The Night King Winning Is the Only Way 'Game Of Thrones' Should End
THIS ARTICLE CONTAINS POTENTIAL SPOILERS
Jaime kills Cersei. The Clegane brothers face off. Dany realises she’s boning her nephew. Meh. These are so preordained they border on fan service.
The final season of Game of Thrones should be judged solely on one character’s arc: the Night King.
From the opening scene of the first season, the White Walkers had served as an hourglass of existential dread providing urgency to the mortals fighting for power. Seldom more than a convenient narrative device.
That was until the Night King’s phenomenal flex in season five’s Hardholme, raising the dead in front of a near catatonic Jon Snow. Then season six's The Door revealed his origin story as a WMD for the Children of the Forest in their resistance to the First Men.
Since, the Night King has claimed a dragon, reverse-Trumped The Wall, and will now send his army to attack Winterfell, according to season eight trailers.
Why did the Night King cancel the Three-Eyed Raven (definitely) and all of his Children of The Forest creators (maybe)? Why does he like f*cking with Jon? Essentially: why does the Night King do anything? Simply ‘being evil’ is not going be an acceptable reason for his antagonism.
Bigger picture -- Game Of Thrones as a franchise is only a success if the Night King wins
The good guys always win. Harry Potter defeated Voldemort. Luke Skywalker saved Darth Vader and raged on with Ewoks. The Lord Of The Rings had invincible deus ex machina ghosts with guilty consciences float in to save the day.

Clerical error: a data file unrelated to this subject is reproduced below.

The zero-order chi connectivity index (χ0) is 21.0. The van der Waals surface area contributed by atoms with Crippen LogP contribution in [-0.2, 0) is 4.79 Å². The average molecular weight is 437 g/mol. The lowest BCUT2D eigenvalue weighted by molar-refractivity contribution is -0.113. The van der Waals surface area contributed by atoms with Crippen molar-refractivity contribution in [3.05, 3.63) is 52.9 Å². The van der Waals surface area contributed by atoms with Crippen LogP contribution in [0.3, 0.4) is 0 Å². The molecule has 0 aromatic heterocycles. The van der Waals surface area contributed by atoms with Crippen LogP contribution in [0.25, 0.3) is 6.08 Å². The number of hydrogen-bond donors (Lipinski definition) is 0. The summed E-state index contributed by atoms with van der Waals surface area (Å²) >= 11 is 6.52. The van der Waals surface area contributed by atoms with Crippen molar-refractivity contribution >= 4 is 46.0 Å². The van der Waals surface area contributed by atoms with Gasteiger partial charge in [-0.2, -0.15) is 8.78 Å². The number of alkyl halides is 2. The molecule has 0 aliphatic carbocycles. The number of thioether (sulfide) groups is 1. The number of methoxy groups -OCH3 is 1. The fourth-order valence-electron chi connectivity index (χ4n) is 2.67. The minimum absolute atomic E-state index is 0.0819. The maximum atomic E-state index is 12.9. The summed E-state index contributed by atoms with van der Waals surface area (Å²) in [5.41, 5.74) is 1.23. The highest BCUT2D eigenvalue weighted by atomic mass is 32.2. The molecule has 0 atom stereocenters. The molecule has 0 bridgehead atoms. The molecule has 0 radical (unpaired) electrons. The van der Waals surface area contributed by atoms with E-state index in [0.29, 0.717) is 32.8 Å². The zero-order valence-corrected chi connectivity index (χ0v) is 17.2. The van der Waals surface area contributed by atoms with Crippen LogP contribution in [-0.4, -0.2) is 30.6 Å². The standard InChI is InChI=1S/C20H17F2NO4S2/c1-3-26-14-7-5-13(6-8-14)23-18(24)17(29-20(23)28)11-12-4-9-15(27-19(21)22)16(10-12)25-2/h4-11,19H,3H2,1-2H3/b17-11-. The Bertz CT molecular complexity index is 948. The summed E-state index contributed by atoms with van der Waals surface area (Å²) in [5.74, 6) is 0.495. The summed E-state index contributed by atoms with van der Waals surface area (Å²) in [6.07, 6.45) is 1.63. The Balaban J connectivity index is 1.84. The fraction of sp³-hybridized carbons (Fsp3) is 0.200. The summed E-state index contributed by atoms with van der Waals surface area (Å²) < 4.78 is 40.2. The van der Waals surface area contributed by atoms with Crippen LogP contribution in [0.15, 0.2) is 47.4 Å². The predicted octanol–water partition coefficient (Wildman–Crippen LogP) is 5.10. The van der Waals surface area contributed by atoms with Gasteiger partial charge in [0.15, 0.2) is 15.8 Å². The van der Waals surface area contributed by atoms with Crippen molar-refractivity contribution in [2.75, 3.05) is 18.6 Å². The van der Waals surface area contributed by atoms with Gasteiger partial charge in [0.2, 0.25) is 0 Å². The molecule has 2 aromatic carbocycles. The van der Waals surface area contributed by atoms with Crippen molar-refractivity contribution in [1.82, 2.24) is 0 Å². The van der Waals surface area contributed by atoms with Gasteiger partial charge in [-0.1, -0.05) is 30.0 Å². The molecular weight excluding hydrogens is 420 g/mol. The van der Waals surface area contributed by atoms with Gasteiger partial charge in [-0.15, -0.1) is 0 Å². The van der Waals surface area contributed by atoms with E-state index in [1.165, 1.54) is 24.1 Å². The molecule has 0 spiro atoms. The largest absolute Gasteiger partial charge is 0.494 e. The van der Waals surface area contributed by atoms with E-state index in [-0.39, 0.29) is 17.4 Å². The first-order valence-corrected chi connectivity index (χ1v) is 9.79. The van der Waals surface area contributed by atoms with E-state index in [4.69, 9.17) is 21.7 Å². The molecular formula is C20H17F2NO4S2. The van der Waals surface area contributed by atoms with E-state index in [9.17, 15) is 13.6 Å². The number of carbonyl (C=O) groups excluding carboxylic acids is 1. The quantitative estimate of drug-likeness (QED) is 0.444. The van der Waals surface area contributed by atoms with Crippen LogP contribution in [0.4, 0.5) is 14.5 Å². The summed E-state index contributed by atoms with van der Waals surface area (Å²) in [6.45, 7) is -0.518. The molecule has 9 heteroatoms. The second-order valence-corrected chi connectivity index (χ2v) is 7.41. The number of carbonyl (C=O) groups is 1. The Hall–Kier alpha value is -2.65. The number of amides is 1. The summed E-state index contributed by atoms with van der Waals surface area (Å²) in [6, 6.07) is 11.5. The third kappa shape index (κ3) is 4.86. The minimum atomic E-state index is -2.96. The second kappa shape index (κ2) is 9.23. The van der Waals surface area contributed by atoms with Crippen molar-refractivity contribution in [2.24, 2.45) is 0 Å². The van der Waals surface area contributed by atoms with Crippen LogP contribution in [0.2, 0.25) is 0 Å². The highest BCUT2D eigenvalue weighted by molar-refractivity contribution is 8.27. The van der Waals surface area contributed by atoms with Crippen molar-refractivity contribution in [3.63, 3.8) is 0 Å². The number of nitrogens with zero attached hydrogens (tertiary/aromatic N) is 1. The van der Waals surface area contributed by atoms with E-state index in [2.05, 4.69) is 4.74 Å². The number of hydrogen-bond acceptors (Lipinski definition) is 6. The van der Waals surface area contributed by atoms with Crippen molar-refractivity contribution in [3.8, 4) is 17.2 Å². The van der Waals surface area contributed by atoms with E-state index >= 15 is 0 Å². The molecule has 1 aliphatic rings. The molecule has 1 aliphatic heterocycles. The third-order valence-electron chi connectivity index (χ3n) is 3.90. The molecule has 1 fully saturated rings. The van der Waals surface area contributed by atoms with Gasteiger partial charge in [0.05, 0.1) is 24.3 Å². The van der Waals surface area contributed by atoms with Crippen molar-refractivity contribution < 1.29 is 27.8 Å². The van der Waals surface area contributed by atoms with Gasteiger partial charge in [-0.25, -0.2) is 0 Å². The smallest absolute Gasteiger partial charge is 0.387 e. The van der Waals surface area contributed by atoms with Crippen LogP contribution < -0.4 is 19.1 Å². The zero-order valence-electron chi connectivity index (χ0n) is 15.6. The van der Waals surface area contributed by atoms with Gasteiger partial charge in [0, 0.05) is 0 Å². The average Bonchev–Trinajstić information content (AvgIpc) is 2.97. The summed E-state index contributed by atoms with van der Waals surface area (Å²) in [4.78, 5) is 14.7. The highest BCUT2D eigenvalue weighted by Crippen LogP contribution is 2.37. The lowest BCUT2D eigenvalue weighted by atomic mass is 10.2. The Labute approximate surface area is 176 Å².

Game of Thrones’ uniqueness and enduring appeal is the subversion of fantasy motifs. Prince Charming (Jaime Lannister) had incest with his twin sister and pushed an innocent kid out of a window IN THE FIRST EPISODE. Ned Stark, the traditional hero, who was literally on the poster, didn’t make it out of season one with a head. A dwarf, a supposed bastard and a tomboy with a hit-list go from secondary characters to our biggest heroes. With a happy ending, Game of Thrones would subvert itself.
Jon’s resurrection was undeniably thrilling. However, it also served to blunt the stakes of both his reckless Leroy Jenkins charge in The Battle Of The Bastards, and his fool’s errand in Beyond The Wall. The audience never feared he’d die a second time.
Now with his Targaryen parentage finally revealed, it appears he’s the prophesied Azor Ahai and the Prince That Was Promised. Jon has become Aragorn, Harry and Luke; the stereotypical chosen one. Yawn.
Game Of Thrones gave us THE RED WEDDING. Nothing would be truer to form than building Jon Snow into a mythical figure, only to have him fall. Again.
As Davos warned in The Queen’s Justice: “If we don’t put aside our enmities and band together, we will die. And then it doesn’t matter whose skeleton sits on the Iron Throne.”
The only satisfactory outcome is the Night King sitting on the Iron Throne. Literally a magical ice skeleton.
Give us the Night King as an allegory for humans getting their comeuppance for destroying the environment. Give us Bran is the Night King, poetically book-ending his unfair crippling, which was the catalyst for this entire narrative.
Just don't give us a happy ending.
Main Image: HBO